Optimal nutrition support is patient specific, providing adequate macronutrients and micronutrients on the basis of calculated needs. The goal is to provide nutrients in amounts compatible with the existing metabolic state. Calculation of energy needs is important to minimize use of stored energy reserves. Most simplified formulas will provide an adequate estimate of energy needs (Driscoll, 1990; Quebbeman & Ausman, 1982; Worthington & Wagner, 1989). The formulas in Table 1 were developed based on levels of stress using either weight or body surface area (BSA). Formulas using BSA are more accurate than those based on weight, but as a rule predictive equations underestimate calories in patients with low weights and overestimate needs in the overweight, sedated, or mechanically ventilated (Quebbeman & Ausman, 1982).
Table 1.
Estimating Energy Requirements:
Simplified Formulas

Stress Level                                 Kcal/Kg/Day
Maintenance                                  25-30
Stress or weight gain                        35-40

Body Surface Area (BSA)
Women = 850 x BSA ([m.sup.2]) x 1.2
Men = 900 x BSA ([m.sup.2]) x 1.2




Maintenance protein requirements range from 0.8 to 1.0 gm per kilogram (kg) daily Estimations of protein intake can be adjusted based on evaluation of levels of stress, calorie to nitrogen ratio (Kcal/N+), the results of a 24-hour urine urea nitrogen (UUN) measurement, and the patient's clinical response (Driscoll & Blackburn, 1990; Worthington & Wagner, 1989). Patients sustaining moderate or severe stress may require additional protein. The 24 UUN is useful in calculating protein needs and estimating the level of physiologic stress. Urine urea nitrogen measurement accounts for approximately 80% of estimated protein or nitrogen loss with the remainder occurring via skin and stool. The most efficient ratio of calories to protein that will have a protein sparing effect is reflected in the Kcal/N+ ratio (see Table 2).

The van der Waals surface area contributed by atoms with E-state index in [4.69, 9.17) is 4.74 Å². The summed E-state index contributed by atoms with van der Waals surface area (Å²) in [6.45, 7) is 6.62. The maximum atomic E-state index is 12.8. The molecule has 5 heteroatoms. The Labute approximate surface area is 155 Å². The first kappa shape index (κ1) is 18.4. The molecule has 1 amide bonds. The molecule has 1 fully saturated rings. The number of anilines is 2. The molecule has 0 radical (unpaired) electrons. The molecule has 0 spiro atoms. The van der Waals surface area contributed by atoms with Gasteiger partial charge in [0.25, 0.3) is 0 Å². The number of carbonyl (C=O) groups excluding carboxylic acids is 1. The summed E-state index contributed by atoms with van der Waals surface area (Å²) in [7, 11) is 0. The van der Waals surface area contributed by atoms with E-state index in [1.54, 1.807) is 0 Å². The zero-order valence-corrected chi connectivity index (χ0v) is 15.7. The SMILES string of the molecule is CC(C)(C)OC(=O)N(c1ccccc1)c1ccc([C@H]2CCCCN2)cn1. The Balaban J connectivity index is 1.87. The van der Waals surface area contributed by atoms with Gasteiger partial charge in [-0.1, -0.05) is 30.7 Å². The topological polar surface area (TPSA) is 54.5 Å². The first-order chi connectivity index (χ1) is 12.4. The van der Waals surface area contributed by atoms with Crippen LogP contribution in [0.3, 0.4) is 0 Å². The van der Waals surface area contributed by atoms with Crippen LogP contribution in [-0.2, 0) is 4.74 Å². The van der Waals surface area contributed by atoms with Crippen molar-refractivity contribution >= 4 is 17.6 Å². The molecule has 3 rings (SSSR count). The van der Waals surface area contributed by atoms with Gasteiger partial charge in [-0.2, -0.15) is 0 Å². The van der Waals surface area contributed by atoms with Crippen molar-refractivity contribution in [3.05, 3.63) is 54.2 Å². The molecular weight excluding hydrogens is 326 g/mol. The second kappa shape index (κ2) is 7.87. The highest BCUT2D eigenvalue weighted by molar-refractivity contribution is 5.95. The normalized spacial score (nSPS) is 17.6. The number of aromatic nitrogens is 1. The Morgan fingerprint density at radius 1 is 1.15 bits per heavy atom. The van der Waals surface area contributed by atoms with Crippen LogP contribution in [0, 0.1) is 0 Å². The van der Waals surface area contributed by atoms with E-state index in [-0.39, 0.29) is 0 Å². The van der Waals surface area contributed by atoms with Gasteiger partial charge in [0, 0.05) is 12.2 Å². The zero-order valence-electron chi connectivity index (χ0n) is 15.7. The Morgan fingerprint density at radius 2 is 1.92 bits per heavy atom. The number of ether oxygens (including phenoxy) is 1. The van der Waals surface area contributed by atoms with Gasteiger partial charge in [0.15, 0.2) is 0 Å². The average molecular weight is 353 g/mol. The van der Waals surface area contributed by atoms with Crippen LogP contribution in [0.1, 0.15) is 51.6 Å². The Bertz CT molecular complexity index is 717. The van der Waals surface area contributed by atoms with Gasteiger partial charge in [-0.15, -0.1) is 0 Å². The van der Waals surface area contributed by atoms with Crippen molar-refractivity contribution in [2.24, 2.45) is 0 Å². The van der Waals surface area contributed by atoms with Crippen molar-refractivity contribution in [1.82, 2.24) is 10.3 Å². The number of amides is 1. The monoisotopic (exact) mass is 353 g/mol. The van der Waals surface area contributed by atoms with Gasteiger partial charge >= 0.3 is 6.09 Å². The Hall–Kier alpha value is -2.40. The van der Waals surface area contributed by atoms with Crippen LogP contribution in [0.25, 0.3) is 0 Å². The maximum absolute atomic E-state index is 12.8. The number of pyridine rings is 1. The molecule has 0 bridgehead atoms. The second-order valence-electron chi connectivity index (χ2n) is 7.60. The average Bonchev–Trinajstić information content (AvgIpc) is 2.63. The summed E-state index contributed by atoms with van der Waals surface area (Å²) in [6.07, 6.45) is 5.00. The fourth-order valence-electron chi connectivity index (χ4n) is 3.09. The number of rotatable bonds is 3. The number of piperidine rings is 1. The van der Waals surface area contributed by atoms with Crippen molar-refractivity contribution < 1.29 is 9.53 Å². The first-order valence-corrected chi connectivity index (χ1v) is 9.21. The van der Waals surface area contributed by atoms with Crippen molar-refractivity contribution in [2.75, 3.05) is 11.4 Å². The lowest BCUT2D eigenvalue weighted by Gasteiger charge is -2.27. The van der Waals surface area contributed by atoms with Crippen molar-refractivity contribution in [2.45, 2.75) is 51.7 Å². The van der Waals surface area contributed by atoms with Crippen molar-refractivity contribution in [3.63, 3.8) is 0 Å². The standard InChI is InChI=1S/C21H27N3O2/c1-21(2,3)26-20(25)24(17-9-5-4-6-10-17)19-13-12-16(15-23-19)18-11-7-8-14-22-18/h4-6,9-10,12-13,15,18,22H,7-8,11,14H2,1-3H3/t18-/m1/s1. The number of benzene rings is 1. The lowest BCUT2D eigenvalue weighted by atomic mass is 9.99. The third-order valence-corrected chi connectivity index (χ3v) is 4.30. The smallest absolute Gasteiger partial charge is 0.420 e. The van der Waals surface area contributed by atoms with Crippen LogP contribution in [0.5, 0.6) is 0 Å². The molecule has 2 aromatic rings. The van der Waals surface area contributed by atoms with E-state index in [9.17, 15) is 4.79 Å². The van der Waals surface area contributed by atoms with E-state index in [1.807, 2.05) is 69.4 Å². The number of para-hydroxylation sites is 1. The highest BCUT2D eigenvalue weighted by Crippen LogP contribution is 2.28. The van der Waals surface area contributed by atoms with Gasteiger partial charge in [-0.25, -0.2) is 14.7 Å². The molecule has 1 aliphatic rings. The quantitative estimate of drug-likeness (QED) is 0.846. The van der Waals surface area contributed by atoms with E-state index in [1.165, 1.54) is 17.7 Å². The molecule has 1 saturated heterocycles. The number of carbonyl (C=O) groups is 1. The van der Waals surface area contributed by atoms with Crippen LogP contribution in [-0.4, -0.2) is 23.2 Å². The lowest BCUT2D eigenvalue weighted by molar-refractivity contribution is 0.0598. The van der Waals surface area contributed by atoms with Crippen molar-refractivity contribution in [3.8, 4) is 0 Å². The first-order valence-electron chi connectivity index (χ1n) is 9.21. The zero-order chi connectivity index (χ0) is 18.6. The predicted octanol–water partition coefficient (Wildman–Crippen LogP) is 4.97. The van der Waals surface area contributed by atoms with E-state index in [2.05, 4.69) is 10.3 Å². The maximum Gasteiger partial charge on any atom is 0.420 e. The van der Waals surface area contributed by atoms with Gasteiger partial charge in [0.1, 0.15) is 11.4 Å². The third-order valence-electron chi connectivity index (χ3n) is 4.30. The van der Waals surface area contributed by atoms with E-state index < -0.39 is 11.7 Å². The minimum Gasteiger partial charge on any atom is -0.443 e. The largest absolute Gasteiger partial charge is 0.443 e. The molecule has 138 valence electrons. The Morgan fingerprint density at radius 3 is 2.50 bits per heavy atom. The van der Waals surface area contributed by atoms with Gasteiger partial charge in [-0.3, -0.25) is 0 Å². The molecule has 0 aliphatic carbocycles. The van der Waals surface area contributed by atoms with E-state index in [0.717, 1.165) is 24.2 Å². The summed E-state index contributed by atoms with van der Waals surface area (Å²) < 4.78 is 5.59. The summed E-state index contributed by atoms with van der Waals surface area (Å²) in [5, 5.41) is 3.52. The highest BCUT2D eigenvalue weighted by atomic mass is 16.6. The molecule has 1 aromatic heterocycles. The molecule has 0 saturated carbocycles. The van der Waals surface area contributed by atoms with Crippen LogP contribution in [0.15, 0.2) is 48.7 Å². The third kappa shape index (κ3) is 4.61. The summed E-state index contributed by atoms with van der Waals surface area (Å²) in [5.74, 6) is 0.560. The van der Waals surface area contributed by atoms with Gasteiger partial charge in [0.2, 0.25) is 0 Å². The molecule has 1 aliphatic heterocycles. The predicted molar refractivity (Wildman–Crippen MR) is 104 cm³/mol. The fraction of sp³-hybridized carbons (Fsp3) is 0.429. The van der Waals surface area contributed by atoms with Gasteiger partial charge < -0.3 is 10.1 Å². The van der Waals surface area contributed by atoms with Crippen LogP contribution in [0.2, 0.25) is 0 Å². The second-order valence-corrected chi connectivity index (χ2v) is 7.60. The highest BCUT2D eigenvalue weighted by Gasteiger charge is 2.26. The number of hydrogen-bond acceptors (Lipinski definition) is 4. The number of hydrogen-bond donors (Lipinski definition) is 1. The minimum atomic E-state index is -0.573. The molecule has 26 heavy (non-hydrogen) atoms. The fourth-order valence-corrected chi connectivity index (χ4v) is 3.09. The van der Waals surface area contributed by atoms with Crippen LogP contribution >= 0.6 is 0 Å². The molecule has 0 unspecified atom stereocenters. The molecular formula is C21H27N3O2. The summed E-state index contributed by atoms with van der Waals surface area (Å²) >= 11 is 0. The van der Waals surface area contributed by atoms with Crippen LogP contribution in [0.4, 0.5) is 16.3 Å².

Table 2.
Estimating Protein Requirements

                                Kcal/N [+ or -]
Stress Level    Gm/Kg/Day       Ratio
Maintenance     0.8-1.0         125-150:1
Moderate        1.5             100:1
Severe          2.0-2.5         90:1




The intake and output of fluids must be relatively equal to maintain homeostasis (Chenevey, 1987). In patients receiving TPN, the thirst mechanism that helps to regulate fluid intake is bypassed. Therefore, it is necessary to determine daily fluid requirements. An adult requires 30 to 35 ml/kg/day in maintenance fluid intake (Adams & Johnson, 1988; Giner & Curtas, 1986). When calculating the fluid volume for the parenteral nutrition formulation, other fluid sources must be taken into account including additional intravenous fluids, antibiotic, and other medication infusions and appropriate adjustments made. Replacement of acute fluid losses such as those associated with fever, diarrhea stool, or nasogastric tube drainage should be accomplished using a secondary intravenous line. If the patient has stable ongoing exogenous fluid losses, these needs may be met via the TPN.

Daily electrolyte replacement is individualized and will be affected by the patient's primary disease, renal and hepatic function, ongoing losses, and nutritional status (Driscoll, 1990; Giner & Curtas, 1986). The goal is to maintain an adequate urinary output and normal serum electrolyte profile. Table 3 lists the standard range of normal electrolyte requirements, the standard amounts of electrolytes added to a TPN formulation, and the maximum amounts that can be added to the admixture per liter (Adams & Johnson, 1988; Driscoll, 1990).
Table 3.
Daily Electrolyte Needs

Electrolyte     Requirement     Std. TPN     Maximum/Liter
Sodium          60-150          70              102
Potassium       60-150          60               70
Chloride        60-150          70              157
Magnesium        8-24           10              6.7
Calcium         10-15           10              6.7
Phosphorus      30-50 mmol      30               40




Components of the TPN Solution